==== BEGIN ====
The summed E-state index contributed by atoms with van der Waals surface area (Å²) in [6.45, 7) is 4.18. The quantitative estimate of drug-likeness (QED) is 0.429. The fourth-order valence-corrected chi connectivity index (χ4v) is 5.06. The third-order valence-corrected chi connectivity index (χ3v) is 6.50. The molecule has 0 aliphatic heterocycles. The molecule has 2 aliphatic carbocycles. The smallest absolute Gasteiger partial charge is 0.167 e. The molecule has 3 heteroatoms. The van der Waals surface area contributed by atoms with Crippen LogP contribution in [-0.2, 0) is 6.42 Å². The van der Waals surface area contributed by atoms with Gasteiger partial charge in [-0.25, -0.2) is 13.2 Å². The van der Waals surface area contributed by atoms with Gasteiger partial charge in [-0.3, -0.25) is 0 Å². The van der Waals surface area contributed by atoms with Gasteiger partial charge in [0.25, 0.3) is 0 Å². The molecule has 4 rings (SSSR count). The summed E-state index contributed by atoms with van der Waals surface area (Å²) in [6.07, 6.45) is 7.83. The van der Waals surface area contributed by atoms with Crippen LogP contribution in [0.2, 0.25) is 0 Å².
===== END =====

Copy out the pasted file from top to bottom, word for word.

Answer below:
The summed E-state index contributed by atoms with van der Waals surface area (Å²) in [6.45, 7) is 4.18. The quantitative estimate of drug-likeness (QED) is 0.429. The fourth-order valence-corrected chi connectivity index (χ4v) is 5.06. The third-order valence-corrected chi connectivity index (χ3v) is 6.50. The molecule has 0 aliphatic heterocycles. The molecule has 2 aliphatic carbocycles. The smallest absolute Gasteiger partial charge is 0.167 e. The molecule has 3 heteroatoms. The van der Waals surface area contributed by atoms with Crippen LogP contribution in [-0.2, 0) is 6.42 Å². The van der Waals surface area contributed by atoms with Gasteiger partial charge in [-0.25, -0.2) is 13.2 Å². The van der Waals surface area contributed by atoms with Gasteiger partial charge in [-0.3, -0.25) is 0 Å². The van der Waals surface area contributed by atoms with Gasteiger partial charge in [0.25, 0.3) is 0 Å². The molecule has 4 rings (SSSR count). The summed E-state index contributed by atoms with van der Waals surface area (Å²) in [6.07, 6.45) is 7.83. The van der Waals surface area contributed by atoms with Crippen LogP contribution in [0.2, 0.25) is 0 Å².